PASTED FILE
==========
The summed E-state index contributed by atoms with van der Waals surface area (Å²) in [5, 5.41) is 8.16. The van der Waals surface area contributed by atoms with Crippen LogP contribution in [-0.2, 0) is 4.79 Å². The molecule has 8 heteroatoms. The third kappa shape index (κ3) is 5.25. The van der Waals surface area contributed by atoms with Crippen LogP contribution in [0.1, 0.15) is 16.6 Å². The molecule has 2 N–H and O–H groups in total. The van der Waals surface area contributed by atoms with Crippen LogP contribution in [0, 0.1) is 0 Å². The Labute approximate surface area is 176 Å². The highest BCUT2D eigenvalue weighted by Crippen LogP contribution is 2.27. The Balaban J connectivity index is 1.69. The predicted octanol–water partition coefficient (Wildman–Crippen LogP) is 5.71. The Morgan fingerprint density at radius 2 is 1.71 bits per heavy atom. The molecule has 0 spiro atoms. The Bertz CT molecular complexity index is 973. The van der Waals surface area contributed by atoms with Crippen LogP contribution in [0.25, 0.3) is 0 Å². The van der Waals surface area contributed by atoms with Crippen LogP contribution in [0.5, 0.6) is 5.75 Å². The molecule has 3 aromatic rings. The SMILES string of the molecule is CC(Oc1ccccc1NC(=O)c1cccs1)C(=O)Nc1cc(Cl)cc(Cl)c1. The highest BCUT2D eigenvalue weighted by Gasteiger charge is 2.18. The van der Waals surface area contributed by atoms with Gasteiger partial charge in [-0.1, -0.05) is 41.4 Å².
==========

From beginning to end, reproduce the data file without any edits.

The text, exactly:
The summed E-state index contributed by atoms with van der Waals surface area (Å²) in [5, 5.41) is 8.16. The van der Waals surface area contributed by atoms with Crippen LogP contribution in [-0.2, 0) is 4.79 Å². The molecule has 8 heteroatoms. The third kappa shape index (κ3) is 5.25. The van der Waals surface area contributed by atoms with Crippen LogP contribution in [0.1, 0.15) is 16.6 Å². The molecule has 2 N–H and O–H groups in total. The van der Waals surface area contributed by atoms with Crippen LogP contribution in [0, 0.1) is 0 Å². The Labute approximate surface area is 176 Å². The highest BCUT2D eigenvalue weighted by Crippen LogP contribution is 2.27. The Balaban J connectivity index is 1.69. The predicted octanol–water partition coefficient (Wildman–Crippen LogP) is 5.71. The Morgan fingerprint density at radius 2 is 1.71 bits per heavy atom. The molecule has 0 spiro atoms. The Bertz CT molecular complexity index is 973. The van der Waals surface area contributed by atoms with Crippen LogP contribution in [0.25, 0.3) is 0 Å². The van der Waals surface area contributed by atoms with Crippen LogP contribution in [0.5, 0.6) is 5.75 Å². The molecule has 3 aromatic rings. The SMILES string of the molecule is CC(Oc1ccccc1NC(=O)c1cccs1)C(=O)Nc1cc(Cl)cc(Cl)c1. The highest BCUT2D eigenvalue weighted by Gasteiger charge is 2.18. The van der Waals surface area contributed by atoms with Gasteiger partial charge in [-0.1, -0.05) is 41.4 Å².